U.S. small businesses increased hiring in June for the ninth consecutive month, adding to signs the labor market is strengthening.
The National Federation of Independent Business (NFIB), which reported the figures on Wednesday, said that was longest stretch of increases since 2006.
"The rather substantial dent in first quarter growth did not have much of an impact on Main Street," the NFIB said in a statement.
The economy contracted at a 2.9 percent annual pace in the first three months of the year.
Earlier on Wednesday, payrolls processor ADP said private employers added 281,000 workers to their payrolls last month, up from 179,000 in May and the largest gain since November 2012.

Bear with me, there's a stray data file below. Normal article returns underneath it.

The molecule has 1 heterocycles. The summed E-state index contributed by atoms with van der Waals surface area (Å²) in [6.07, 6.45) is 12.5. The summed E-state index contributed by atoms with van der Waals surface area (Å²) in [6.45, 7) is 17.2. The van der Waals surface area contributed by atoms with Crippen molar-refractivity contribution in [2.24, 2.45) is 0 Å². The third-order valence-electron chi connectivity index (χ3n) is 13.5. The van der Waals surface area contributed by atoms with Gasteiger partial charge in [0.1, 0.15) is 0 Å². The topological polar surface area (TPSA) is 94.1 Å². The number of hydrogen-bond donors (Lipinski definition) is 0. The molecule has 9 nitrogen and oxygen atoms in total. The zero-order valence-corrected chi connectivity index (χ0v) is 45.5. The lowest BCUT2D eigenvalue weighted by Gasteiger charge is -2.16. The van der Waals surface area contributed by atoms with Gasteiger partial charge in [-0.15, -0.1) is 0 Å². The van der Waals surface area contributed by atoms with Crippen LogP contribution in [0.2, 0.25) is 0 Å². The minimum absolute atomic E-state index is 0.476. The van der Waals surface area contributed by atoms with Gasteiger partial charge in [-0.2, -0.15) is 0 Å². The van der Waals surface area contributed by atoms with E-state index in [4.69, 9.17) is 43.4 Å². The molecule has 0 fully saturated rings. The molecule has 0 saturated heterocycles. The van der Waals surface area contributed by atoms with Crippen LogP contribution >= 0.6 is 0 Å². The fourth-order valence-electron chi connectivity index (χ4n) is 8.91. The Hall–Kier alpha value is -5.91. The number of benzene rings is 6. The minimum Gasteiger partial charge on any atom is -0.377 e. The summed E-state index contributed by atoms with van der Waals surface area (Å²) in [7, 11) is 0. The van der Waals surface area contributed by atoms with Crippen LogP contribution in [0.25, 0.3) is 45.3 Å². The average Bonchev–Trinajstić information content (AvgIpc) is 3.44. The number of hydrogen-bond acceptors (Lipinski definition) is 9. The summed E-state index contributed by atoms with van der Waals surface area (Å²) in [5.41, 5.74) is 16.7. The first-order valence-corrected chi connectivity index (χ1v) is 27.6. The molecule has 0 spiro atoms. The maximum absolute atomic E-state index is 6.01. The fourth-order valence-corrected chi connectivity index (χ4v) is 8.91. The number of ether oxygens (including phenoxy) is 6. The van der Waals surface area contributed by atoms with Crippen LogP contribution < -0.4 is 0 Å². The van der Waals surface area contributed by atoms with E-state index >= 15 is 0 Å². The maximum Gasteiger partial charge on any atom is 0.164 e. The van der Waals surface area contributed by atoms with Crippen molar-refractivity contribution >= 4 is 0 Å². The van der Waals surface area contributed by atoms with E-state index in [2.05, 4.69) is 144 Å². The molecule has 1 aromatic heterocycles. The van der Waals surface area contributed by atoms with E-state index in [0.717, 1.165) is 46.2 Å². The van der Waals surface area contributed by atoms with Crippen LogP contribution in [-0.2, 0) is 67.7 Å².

The reports come ahead of the release on Thursday of the government's more comprehensive employment report for June.
According to a Reuters poll of economists, nonfarm payrolls are expected to have increased by 212,000 after rising by 217,000 in May.
The NFIB survey of 672 small business owners found 12 percent of owners added an average of 3.3 workers per firm over the past few months, up one percentage point from May.
Fifty-three percent of owners hired or posted job openings in the last three months and 43 percent reported there were few applicants who qualified for the job.
Twenty-six percent of owners reported they could not find qualified workers for job openings, which could put pressure on the unemployment rate, the NFIB said.
The unemployment rate is forecast holding steady at a 5-1/2 year low of 6.3 percent in June.